For the last few years, I have used an app on my Android smartphone to log my training runs. It tracks the distance I ran, the route I took, my running pace, and calories burned. If I want to, I can link it with Facebook or other social networks and share my workouts, or I can pay to have my stats broadcast live, so for example, during a race, my family can follow my progress.
Using an app like this is motivating and helps me to organize my training better, but until recently I had never considered the privacy and security issues surrounding fitness tracking devices and apps.
“Privacy advocates warn that consumers aren’t always aware of how sensitive the data the apps collect can be or what privacy protections exist,” reported The Washington Post yesterday.
My smartphone is protected by avast! Mobile Security, so I decided to take a closer look at my apps with the Privacy Advisor feature. Privacy Advisor scans the apps in my device and tells me what kinds of information they collect. Application Management tells me what permissions individual apps require. My fitness app requires me to give these permissions:
- Track GPS location
- Read contact data
- Access accounts
Not too bad; at least when I compare it to the fitness app that came with the phone.
My fitness app respects my privacy, but many health and fitness apps sell personal information like usernames, names and email addresses, and information like medical symptom searches, zip codes, geo-location, gender identifiers, and dietary and workout habits. A Federal Trade Commission (FTC) study revealed that ad companies and data miners are among the third parties that buy this data.
Already some employers are rewarding their workers with cheaper insurance plans for joining fitness programs. But there is worry that the data collected could be pieced together to create profiles that would backfire. It’s fine when you’re healthy for your fitness, health and medical data to determine things like insurance rates or drug pricing, but what if your health declines?
The FTC “is concerned consumers could be penalized based on health data; for instance, a financial institution might adjust credit ratings based on the fact someone has a disease.”
“Information about consumers most intimate health conditions is going to be sold to the highest bidder,” Jeffrey Chester, the executive director of the Center for Digital Democracy, told the Washington Post. “Employers might get access to it, insurers might get access to it, or mortgage lenders — which could lead to a vast array of negative discriminatory practices.”
Know what your apps want
Check what the apps that you have allowed on your smartphone require with avast! Mobile Security. Install it free on Android devices from the Google Play store.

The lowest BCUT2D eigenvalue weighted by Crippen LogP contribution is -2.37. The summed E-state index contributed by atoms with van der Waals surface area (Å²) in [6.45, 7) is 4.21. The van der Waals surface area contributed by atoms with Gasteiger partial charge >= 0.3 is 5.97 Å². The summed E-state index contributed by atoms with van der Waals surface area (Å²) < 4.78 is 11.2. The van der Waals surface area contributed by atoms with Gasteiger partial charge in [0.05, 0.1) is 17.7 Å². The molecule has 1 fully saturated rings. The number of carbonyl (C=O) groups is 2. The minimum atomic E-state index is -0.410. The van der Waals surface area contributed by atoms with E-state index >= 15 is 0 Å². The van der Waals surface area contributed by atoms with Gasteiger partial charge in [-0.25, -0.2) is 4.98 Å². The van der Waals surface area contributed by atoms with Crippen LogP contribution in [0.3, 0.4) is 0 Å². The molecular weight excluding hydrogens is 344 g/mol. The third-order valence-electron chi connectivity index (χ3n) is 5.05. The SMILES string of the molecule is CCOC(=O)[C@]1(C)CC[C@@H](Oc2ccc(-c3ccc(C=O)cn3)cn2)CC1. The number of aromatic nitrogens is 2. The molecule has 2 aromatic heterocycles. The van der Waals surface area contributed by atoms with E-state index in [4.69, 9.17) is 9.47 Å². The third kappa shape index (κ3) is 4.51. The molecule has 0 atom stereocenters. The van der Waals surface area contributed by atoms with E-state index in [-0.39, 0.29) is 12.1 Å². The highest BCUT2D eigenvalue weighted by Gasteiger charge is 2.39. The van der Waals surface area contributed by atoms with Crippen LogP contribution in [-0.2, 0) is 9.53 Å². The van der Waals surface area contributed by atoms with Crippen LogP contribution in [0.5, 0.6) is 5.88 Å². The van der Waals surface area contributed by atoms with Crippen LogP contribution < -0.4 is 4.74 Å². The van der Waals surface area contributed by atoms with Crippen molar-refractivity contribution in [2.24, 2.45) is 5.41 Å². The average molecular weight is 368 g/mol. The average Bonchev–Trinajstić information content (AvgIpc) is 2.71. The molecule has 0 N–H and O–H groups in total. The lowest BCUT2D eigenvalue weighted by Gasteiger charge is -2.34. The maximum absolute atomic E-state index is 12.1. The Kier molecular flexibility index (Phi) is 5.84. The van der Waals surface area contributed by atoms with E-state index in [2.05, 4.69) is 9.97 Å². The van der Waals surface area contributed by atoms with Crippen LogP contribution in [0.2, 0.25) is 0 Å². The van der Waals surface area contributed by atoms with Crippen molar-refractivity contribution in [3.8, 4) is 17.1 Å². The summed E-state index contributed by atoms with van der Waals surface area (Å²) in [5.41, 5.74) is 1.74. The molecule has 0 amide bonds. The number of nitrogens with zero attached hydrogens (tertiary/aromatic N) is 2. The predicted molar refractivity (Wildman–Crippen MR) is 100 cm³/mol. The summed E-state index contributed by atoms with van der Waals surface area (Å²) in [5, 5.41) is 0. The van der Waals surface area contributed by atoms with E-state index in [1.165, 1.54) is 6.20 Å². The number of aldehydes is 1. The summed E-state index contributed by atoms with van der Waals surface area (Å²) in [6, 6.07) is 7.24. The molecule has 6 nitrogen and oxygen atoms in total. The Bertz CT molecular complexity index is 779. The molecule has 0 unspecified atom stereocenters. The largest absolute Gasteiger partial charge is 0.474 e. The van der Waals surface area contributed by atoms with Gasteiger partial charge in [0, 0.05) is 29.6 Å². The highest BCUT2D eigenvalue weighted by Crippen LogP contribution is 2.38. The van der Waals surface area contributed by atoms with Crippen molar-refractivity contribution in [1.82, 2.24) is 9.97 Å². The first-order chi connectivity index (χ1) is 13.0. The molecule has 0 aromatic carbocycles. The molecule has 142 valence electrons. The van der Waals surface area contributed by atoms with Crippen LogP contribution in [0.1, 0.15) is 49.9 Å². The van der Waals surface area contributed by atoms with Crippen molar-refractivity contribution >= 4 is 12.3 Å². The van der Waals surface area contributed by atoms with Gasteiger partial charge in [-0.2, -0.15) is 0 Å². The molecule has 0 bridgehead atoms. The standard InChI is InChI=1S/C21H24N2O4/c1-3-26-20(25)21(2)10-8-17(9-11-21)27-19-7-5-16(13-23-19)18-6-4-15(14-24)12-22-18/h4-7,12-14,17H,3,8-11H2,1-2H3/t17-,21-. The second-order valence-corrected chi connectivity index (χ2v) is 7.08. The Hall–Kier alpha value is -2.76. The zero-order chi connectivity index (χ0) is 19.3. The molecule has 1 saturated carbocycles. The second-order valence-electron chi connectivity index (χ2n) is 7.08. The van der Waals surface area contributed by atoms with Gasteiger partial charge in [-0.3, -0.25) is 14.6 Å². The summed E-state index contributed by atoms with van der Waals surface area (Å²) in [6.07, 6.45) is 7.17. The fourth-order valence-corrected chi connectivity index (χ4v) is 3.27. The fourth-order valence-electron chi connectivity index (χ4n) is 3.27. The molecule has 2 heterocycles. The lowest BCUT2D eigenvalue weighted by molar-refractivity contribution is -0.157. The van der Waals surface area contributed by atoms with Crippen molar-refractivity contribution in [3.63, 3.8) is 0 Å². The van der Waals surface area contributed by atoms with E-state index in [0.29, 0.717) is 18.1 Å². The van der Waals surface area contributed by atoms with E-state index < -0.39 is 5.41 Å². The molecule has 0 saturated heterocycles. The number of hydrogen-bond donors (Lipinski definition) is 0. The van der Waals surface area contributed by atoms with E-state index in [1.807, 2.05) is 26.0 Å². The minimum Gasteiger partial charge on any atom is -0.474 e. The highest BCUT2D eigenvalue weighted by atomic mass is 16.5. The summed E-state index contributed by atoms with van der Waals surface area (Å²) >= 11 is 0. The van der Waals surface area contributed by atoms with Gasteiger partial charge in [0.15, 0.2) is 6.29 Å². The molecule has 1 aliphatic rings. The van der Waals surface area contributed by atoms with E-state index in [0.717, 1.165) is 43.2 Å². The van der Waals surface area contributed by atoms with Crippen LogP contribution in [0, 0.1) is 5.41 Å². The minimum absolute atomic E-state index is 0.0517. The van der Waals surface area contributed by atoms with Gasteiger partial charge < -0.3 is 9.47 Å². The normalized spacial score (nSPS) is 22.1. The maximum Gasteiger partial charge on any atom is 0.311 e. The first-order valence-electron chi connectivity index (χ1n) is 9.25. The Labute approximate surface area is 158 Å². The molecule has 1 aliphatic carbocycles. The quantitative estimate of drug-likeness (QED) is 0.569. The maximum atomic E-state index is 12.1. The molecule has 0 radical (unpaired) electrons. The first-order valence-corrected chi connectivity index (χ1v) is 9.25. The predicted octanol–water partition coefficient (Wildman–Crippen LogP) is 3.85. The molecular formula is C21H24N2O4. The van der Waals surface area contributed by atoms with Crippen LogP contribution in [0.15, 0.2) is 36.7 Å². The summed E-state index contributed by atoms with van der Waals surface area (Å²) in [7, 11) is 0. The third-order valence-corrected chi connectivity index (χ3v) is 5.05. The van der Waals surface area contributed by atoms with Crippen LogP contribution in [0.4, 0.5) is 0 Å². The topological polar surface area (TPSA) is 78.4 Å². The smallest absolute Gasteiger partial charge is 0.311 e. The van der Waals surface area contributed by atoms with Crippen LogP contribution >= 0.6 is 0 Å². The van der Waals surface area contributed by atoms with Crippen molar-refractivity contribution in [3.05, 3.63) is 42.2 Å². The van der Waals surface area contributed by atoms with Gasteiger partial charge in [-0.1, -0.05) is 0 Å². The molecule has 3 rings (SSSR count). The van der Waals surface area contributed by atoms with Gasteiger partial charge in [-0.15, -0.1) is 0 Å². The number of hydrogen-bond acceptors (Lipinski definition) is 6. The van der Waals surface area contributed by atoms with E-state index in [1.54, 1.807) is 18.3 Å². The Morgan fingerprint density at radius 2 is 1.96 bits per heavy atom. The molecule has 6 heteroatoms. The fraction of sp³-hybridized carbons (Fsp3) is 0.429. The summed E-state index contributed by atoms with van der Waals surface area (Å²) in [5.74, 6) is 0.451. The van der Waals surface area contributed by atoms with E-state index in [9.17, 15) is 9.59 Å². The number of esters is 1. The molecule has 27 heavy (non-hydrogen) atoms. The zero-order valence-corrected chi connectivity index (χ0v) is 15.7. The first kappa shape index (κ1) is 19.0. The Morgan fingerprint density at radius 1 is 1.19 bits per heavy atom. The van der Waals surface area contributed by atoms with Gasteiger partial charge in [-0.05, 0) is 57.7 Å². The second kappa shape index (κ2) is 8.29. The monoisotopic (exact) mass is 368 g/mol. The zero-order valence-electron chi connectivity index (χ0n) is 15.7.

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Recently, we have seen many Facebook posts with links leading to applications called Give Hearts, Drink It Up and Daily Horoscope. The applications are very popular – they have over 5 million monthly users – and are managed by the same provider called App Discovery Engine. The posts attracted my attention because they seem to be posted automatically. The entire post consists of the URL which contains quite long text separated with ‘+’. (Later we will see that the text is a horoscope that you see on the page of the application).
To begin investigating these apps I follow the link leading to the Give Hearts application. It redirects me directly to the application. But before I can use it I am asked to grant Give Hearts access to information on my Facebook account like my email or friend lists.
A few months ago, Google announced a new feature in Android. Version 4.2 Jelly Bean has an integrated real-time app scan which should be able to check if applications you install are clean or malicious. But is this enough? Sleazy Android app developers continue to sneak their fake apps by the Google Play gatekeepers. These guys rip off popular apps in an attempt to fool unsuspecting users.
“In the start of this week, Google released a few applications from a developer called GILBERT8332 which pretend they are legitimate applications. Between these applications you can find quite common games such as The Sims 3, Asphalt 6, Ninjago Lego and so on. And compared to original developers they are free,” said Filip Chytrý, a researcher from Avast Virus Lab.
The common result of downloading a bogus app is that personal information like your email address and mobile phone number are stolen and you are served an unending stream of spam and unwelcome offers.
Chytrý warns, “When you download them and install in your android device you will be surprised. All of them are malware. They all start quite innocently with a license agreement of AirPush advert. (AirPush is a advert system which allows to show advertisement in notification bar of your Android device.)”
“And then the funny parts come up. The Game will ask you if you want to change your main page in browser and put a search icon on desktop. Even if you decline, it’s too late. Your browser is already changed for another search page and your device is filled with uncomfortable adverts and as a bonus, the device will send personal information to a third party,” said Chytrý.
Block fake apps
avast! Free Mobile Security blocks fake apps and our new signature targeting protects you against
malware distributed with them. Our popular anti-virus/anti-theft app for Android stops downloads of fake apps and games, so you won’t be duped.
“All of these apps use multiple advert services, steal your personal data and they even are hidden under different creators. But don’t worry. Avast detects all of the mentioned applications as Android:FakeInst-DL, and urls of fake searchers are blocked also,” said Chytrý.
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